One of the stronger aspects of the novel is the information on cloning sprinkled throughout. Girard has done his homework, and it certainly shows. From a brief overview of cloning to open the novel to lectures on various government experiments and cover-ups, plenty of ground is covered. While this can sometimes turn into a heavy-handed info dump as a character proceeds to tell the reader about a dozen related events at a go, these insights tend to be some of the more enjoyable sections the book has to offer.

While the use of facts regarding real events makes progress toward cementing the premise in reality and making it more believable, almost every plot choice in the novel works to do the exact opposite. Between the addition of other government science experiments and Hollywood style shootouts, much of the novel ends up coming off as outlandish rather than convincing. Throw in a number of gaps in logic regarding the behavior of the escaped clones and a highly convenient ending and everything becomes a little too unstable. The suggestion that a clone of John Wayne Gacy would be genetically predisposed to wearing a clown suit and makeup is tenuous at best, as is the concept that a handful of homicidal loners would pile in a car for a murderous road trip.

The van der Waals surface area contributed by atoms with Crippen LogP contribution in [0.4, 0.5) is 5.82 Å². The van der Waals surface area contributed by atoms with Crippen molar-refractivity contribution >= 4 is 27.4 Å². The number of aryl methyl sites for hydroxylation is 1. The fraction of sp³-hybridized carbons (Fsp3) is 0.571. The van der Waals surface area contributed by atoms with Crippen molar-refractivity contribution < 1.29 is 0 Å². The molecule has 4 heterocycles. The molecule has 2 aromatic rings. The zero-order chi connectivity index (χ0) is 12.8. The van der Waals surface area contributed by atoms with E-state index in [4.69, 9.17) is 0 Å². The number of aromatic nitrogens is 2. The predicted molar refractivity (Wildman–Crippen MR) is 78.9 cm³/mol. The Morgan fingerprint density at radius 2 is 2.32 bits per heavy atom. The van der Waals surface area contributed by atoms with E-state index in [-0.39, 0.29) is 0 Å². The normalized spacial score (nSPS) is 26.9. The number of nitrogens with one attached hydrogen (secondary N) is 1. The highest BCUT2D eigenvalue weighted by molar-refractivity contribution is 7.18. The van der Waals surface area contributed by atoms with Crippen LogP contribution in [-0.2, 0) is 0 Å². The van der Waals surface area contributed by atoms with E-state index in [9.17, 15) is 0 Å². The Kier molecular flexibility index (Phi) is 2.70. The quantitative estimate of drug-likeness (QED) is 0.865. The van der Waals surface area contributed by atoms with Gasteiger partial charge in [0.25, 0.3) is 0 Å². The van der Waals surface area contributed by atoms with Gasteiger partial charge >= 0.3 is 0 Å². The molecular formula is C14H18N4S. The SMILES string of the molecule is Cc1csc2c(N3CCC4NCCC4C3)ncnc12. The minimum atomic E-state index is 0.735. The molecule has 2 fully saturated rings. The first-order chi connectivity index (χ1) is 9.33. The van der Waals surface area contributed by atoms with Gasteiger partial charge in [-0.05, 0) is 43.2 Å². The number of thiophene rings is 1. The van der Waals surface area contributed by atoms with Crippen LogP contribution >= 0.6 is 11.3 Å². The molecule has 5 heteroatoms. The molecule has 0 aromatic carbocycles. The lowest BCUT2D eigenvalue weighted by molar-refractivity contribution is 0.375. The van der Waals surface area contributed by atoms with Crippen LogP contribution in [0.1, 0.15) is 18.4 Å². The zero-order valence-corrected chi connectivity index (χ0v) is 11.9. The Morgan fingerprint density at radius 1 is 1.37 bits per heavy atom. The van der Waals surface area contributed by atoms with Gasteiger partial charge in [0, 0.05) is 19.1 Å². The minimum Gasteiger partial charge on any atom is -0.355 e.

It may be worth pointing out that the Internet is full of praise for the novel, and that while reading these reviews I felt as though I had experienced something entirely different from the average reviewer. If you’re looking to read something that is quick and requires little mental effort to digest, Cain’s Blood may be for you. However, if you are looking for something with prose that goes the extra mile and suspense served up with a good, old-fashioned sense of dread, it may be best to look elsewhere.

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The Serial Killer trope is a hard one to crack. I mean, we’ve all seen hundreds of movies that have had hundreds of imitators…it’s like a Xerox of a Xerox of a Xerox. With Hacks, Brian Knight delivers a gore-drenched love letter to the “stalker in the woods” corner or our horror estate. While not going above and beyond with originality, it makes up for it with strong characters and detailed plotting.

A fine young talent receives an invite to a prestigious retreat for writers. He is ecstatic and eager to attend, not only to hobnob with the elite of his field but to get away from the soon-to-be ex-wife and her unabashed bitchiness.